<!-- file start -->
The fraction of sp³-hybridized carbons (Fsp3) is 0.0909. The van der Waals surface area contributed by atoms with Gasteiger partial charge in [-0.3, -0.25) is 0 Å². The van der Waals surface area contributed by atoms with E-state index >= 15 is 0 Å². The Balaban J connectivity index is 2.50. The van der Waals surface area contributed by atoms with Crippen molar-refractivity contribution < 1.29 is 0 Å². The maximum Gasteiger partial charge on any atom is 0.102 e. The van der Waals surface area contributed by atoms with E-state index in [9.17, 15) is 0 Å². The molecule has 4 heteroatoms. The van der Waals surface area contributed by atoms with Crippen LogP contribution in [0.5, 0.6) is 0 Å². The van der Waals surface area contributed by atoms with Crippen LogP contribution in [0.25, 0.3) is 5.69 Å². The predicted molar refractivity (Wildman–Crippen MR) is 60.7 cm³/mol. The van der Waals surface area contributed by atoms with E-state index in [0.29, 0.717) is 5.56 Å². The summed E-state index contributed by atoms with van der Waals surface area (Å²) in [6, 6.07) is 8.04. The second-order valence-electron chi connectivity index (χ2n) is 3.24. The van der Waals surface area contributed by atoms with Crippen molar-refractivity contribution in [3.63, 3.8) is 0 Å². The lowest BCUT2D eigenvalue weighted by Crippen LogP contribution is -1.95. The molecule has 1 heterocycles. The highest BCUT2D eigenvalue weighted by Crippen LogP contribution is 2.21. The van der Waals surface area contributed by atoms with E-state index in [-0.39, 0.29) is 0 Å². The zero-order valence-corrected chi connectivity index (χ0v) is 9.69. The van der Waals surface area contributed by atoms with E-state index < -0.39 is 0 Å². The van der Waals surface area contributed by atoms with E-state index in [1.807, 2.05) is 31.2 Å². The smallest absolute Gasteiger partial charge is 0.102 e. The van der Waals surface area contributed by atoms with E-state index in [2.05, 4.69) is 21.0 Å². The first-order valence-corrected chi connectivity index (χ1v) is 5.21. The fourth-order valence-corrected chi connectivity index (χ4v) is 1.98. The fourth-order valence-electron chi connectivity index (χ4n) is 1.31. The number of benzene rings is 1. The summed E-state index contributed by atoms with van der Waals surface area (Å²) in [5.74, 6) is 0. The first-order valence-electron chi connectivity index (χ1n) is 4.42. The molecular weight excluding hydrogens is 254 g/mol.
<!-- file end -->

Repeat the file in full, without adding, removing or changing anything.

The fraction of sp³-hybridized carbons (Fsp3) is 0.0909. The van der Waals surface area contributed by atoms with Gasteiger partial charge in [-0.3, -0.25) is 0 Å². The van der Waals surface area contributed by atoms with E-state index >= 15 is 0 Å². The Balaban J connectivity index is 2.50. The van der Waals surface area contributed by atoms with Crippen molar-refractivity contribution < 1.29 is 0 Å². The maximum Gasteiger partial charge on any atom is 0.102 e. The van der Waals surface area contributed by atoms with E-state index in [9.17, 15) is 0 Å². The molecule has 4 heteroatoms. The van der Waals surface area contributed by atoms with Crippen LogP contribution in [0.5, 0.6) is 0 Å². The van der Waals surface area contributed by atoms with Crippen LogP contribution in [0.25, 0.3) is 5.69 Å². The predicted molar refractivity (Wildman–Crippen MR) is 60.7 cm³/mol. The van der Waals surface area contributed by atoms with E-state index in [0.29, 0.717) is 5.56 Å². The summed E-state index contributed by atoms with van der Waals surface area (Å²) in [6, 6.07) is 8.04. The second-order valence-electron chi connectivity index (χ2n) is 3.24. The van der Waals surface area contributed by atoms with Crippen molar-refractivity contribution in [3.63, 3.8) is 0 Å². The lowest BCUT2D eigenvalue weighted by Crippen LogP contribution is -1.95. The molecule has 1 heterocycles. The highest BCUT2D eigenvalue weighted by Crippen LogP contribution is 2.21. The van der Waals surface area contributed by atoms with E-state index in [-0.39, 0.29) is 0 Å². The zero-order valence-corrected chi connectivity index (χ0v) is 9.69. The van der Waals surface area contributed by atoms with E-state index < -0.39 is 0 Å². The van der Waals surface area contributed by atoms with E-state index in [1.807, 2.05) is 31.2 Å². The smallest absolute Gasteiger partial charge is 0.102 e. The van der Waals surface area contributed by atoms with E-state index in [2.05, 4.69) is 21.0 Å². The first-order valence-corrected chi connectivity index (χ1v) is 5.21. The fourth-order valence-corrected chi connectivity index (χ4v) is 1.98. The fourth-order valence-electron chi connectivity index (χ4n) is 1.31. The number of benzene rings is 1. The summed E-state index contributed by atoms with van der Waals surface area (Å²) in [5.74, 6) is 0. The first-order valence-electron chi connectivity index (χ1n) is 4.42. The molecular weight excluding hydrogens is 254 g/mol.